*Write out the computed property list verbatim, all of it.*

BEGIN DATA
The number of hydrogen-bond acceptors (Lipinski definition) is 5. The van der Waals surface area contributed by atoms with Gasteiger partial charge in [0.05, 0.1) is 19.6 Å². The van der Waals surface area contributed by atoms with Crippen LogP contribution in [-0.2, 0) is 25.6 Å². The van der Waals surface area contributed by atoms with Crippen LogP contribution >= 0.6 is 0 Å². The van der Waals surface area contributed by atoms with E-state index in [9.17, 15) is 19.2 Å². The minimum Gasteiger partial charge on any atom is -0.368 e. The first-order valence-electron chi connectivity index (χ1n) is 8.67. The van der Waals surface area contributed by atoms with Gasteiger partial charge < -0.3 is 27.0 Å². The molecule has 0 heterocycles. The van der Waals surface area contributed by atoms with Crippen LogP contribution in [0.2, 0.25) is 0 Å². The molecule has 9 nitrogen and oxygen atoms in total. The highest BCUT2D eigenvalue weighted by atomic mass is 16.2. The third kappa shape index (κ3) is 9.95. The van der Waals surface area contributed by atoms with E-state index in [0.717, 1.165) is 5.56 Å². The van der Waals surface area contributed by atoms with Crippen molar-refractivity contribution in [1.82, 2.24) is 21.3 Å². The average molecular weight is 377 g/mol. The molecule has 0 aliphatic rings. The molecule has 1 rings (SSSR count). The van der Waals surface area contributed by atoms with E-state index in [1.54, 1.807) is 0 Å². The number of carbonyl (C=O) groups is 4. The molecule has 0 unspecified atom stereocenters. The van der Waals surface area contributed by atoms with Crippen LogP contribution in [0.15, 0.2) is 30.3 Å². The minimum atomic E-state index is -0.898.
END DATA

The number of hydrogen-bond acceptors (Lipinski definition) is 5. The van der Waals surface area contributed by atoms with Gasteiger partial charge in [0.05, 0.1) is 19.6 Å². The van der Waals surface area contributed by atoms with Crippen LogP contribution in [-0.2, 0) is 25.6 Å². The van der Waals surface area contributed by atoms with Crippen LogP contribution >= 0.6 is 0 Å². The van der Waals surface area contributed by atoms with E-state index in [9.17, 15) is 19.2 Å². The minimum Gasteiger partial charge on any atom is -0.368 e. The first-order valence-electron chi connectivity index (χ1n) is 8.67. The van der Waals surface area contributed by atoms with Gasteiger partial charge < -0.3 is 27.0 Å². The molecule has 0 heterocycles. The van der Waals surface area contributed by atoms with Crippen LogP contribution in [0.2, 0.25) is 0 Å². The molecule has 9 nitrogen and oxygen atoms in total. The highest BCUT2D eigenvalue weighted by atomic mass is 16.2. The third kappa shape index (κ3) is 9.95. The van der Waals surface area contributed by atoms with E-state index in [0.717, 1.165) is 5.56 Å². The van der Waals surface area contributed by atoms with Crippen molar-refractivity contribution in [1.82, 2.24) is 21.3 Å². The average molecular weight is 377 g/mol. The molecule has 0 aliphatic rings. The molecule has 1 rings (SSSR count). The van der Waals surface area contributed by atoms with E-state index in [1.54, 1.807) is 0 Å². The number of carbonyl (C=O) groups is 4. The molecule has 0 unspecified atom stereocenters. The van der Waals surface area contributed by atoms with Crippen LogP contribution in [0.15, 0.2) is 30.3 Å². The minimum atomic E-state index is -0.898.